Phil Mickelson, the defending winner of the PGA Championship, has decided not to compete this year, the PGA of America stated on Friday. Mickelson hasn’t competed since contentious remarks he made about the LIV Golf series, which is sponsored by Saudi Arabia, were made public.
The American left-hander, who is 51 years old and won his sixth major championship in his career last year, became the oldest major winner in the history of golf when he won the PGA Cup at Kiawah Island.
However, he has not competed in a tournament since January, when his comments to author Alan Shipnuck endorsing the Saudi-backed alternative to the US PGA Tour were made public. Since then, he has not played.
Mickelson, who has won 45 times on the US PGA Tour, did not compete in the Masters tournament that took place a month ago for the first time since 1994. He is also skipping the PGA Championship for the first time since he made his professional debut in 1993.
It marks the first time since 1993 that Mickelson has gone a whole year without competing in either the United States Open or the British Open.
If Mickelson had played at Southern Hills in Tulsa, Oklahoma, he would have been confronted with concerns over his involvement with a Saudi organisation that he has referred to as “dangerous” and having a “terrible record on human rights.”
Mickelson claimed that in order to acquire control over the US PGA Tour, he was ready to turn the other way on situations such as the murder of US journalist Jamal Khashoggi.
The Professional Golfers’ Association of America (PGA of America) issued a statement in which it claimed, “We have just been told that Phil Mickelson has withdrawn from the PGA Championship.”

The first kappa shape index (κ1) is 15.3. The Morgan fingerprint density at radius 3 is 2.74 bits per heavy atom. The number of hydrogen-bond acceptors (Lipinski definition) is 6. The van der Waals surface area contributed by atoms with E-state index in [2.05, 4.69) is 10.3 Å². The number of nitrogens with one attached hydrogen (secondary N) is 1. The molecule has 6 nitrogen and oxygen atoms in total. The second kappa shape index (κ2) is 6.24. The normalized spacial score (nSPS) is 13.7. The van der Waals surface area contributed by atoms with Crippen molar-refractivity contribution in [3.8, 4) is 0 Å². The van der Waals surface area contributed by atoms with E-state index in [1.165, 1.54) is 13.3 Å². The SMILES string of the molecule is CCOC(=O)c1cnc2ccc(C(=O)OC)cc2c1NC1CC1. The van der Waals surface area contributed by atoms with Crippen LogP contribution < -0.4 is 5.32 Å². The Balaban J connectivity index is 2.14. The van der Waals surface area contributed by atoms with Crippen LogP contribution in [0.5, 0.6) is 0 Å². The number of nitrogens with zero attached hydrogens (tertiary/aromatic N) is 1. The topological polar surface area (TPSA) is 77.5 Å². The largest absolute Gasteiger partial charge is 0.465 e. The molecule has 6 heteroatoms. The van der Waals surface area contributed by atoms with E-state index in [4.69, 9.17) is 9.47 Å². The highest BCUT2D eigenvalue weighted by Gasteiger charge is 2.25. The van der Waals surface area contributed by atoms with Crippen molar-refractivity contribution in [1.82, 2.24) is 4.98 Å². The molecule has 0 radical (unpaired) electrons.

“Phil is the reigning champion and is now eligible to become a PGA Life Member; had he been interested in competing, we would have welcomed him with open arms.
“We hope that everything works out for Phil and Amy, and we eagerly anticipate his return to golf.”
Even though sponsors dropped him and he began a break saying he would “desperately need some time away,” Mickelson issued an apology after his comments were made public and said his experience with LIV Golf was “very positive.” He also called those he worked with “supportive” and “visionaries.” Mickelson is currently ranked 58th in the world.
It is still unknown when or if Mickelson will compete in PGA competitions again.
The LIV Golf series, which will begin in London the month after next, has planned eight competitions for this year, including four at locations in the United States; however, the identities of the participants have not been made public.
The United States PGA Circuit said earlier this week that it has denied all requests by tour players to compete in the LIV London tournament, which is scheduled to take place concurrently with the Canadian Open hosted by the US PGA.
Mickelson, who issued an apology back in February and received backing from other players after doing so, is at the heart of the debate.
Jon Rahm of Spain, the current holder of the title for the US Open, had this to say about Mickelson: “I don’t believe his whole career or his legacy should alter because of a handful statements.”
Even if he has turned down an offer to play on the LIV Golf circuit as Rahm has, four-time major champion Rory McIlroy has shown his support for Phil Mickelson.
“There will be a revival of Phil. I get the impression that the players are looking forward to his return. He has been of tremendous assistance to the sport of golf throughout his career.
“It should be okay for us to apologise and for other people to forgive us so that we may go on with our lives. It is my hope that people would be happy to see him again and give him a warm welcome.”
Other players, sick of concerns about the newcomer organisation, sent a message with more conviction to those who support the LIV Golf series.
Justin Thomas, who won the PGA Championship in 2017, encouraged his fellow competitors, “If you want to go, go.” “There have been a lot of men working behind the scenes who have said things like “I’m going, I’m doing this.” Just get out of here.”